“There was some sort of leader in the clubhouse late last week and we felt like that’s probably where we would end up looking at the schedule and some of the other parameters,” GameDay host Rece Davis said on Friday, adding: “It’s good for the show to go somewhere that really wants you to be there. Not that the others don’t, but when you go to a new place there’s a different kind of vibe and energy that comes with it, which I think makes it compelling.”

Davis quickly learned how important the Brawl of the Wild is to the Montanans, and he believes lack of passion is “the biggest challenge the Pac-12 as a whole has.” Attendance at UCLA games, for example, has fallen sharply.

Herbstreit will be calling the Tennessee at South Carolina game on Saturday, which starts at 7 p.m. Eastern Time, so enough planets have lined up for GameDay to finally get to the Treasure State.

ESPN researcher and GameDay contributor Chris Fallica — appropriately nicknamed “The Bear” — has “fueled this rivalry for a number of years,” Gallagher said. Cat-Griz quickly became a GameDay target after producers learned about its history, ferocity, Brawl moniker, Montana’s beauty, and the consistent quality of the Bobcats and Grizzlies, who rank at #3 and #13, respectively The FCS goes into the Saturday game.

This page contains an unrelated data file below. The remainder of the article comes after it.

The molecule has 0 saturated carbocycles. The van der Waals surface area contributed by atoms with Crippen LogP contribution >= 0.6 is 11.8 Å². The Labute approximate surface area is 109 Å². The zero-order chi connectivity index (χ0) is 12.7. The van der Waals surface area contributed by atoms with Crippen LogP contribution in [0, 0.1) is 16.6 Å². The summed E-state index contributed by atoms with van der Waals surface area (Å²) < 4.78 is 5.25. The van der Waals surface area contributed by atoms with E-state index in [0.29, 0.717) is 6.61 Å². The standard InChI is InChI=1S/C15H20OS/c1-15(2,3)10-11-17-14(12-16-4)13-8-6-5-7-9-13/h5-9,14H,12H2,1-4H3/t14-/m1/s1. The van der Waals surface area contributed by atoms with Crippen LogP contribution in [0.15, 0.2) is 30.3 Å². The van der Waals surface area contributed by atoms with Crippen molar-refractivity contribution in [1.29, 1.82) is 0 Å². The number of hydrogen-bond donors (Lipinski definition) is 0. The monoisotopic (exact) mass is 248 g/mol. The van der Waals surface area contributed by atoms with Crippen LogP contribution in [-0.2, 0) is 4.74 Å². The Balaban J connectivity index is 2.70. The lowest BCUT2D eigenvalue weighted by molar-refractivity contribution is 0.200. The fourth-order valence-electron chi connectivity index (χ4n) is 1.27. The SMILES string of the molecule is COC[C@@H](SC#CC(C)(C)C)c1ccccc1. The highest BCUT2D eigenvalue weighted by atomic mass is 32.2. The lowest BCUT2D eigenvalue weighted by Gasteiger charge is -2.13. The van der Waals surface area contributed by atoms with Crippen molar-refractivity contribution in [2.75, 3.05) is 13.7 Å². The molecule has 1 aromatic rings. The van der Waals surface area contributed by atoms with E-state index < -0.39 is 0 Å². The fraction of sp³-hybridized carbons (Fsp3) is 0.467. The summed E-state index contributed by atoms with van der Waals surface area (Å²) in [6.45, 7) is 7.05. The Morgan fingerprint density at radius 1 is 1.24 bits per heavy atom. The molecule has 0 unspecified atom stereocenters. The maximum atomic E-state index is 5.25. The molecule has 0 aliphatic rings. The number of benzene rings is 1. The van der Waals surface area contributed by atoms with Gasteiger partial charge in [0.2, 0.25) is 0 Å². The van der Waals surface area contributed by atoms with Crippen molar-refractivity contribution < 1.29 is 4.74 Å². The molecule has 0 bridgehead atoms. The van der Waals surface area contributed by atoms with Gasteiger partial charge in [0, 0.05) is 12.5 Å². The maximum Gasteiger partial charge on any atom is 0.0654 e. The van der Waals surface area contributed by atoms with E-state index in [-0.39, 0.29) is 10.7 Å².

Drew Gallagher


The social media push from Cats/Griz fans and Big Sky certainly didn’t hurt, but that was just as important.

“I’m not sure how much of an impact it had on whether we came here or not. It’s the rivalry,” Gallagher said. “If this was two 1-6 teams going head-to-head, maybe we’re not here, so you have to give credit to the players who do what it takes on the field – and the coaches – to deserve it. ”

Saturday’s show will include an interview with MSU head coach Brent Vigen, segments spotlighting cat-griz players like MSU senior fullback RJ Fitzgerald, and plenty of “sense of place” footage, Davis said. While Bozeman is the host, Missoula and the Griz will also get some shine, Lloyd said.

“We’re more or less a three-hour commercial for the school itself, for the city in this unique case also for the state,” she said. “It’s our first time ever in the state, so we’re trying to take all the factors into account.”

College game day press conference

Lindsey Lloyd, Managing Producer of ESPN “College GameDay,” answers questions during a media event at the Brick Breeden Fieldhouse in Bozeman on Friday.

It would be understandable if GameDay producers and talent weren’t excited about coming to Bozeman. They basically travel every week for three months, and they’ve never been in a place this cold.

But all ESPN employees who spoke to members of the media on Friday beamed with beaming smiles and exuded an excitement that would be difficult to fake.

Gallagher wanted to explore Bozeman upon arrival, so he walked around Main Street on Thursday morning. He forgot that GameDay’s bus was arriving later that morning until he saw large crowds lining the sidewalks, waiting to welcome the GameDay crew to town. The MSU rodeo team escorted the big orange bus down Main Street to the campus, where more people gathered to celebrate Montana’s first appearance of GameDay.

It’s a good reminder not to take this job for granted, Gallagher said.

“In the back of our minds we were hoping that we would get here. Those are the shows that are the most fun,” he said. “The guys on set, the crew, we all feed off the energy of a first-time audience. You will see that tomorrow. Everyone’s just a little more excited, a little more bounce in their step. Even at five degrees.”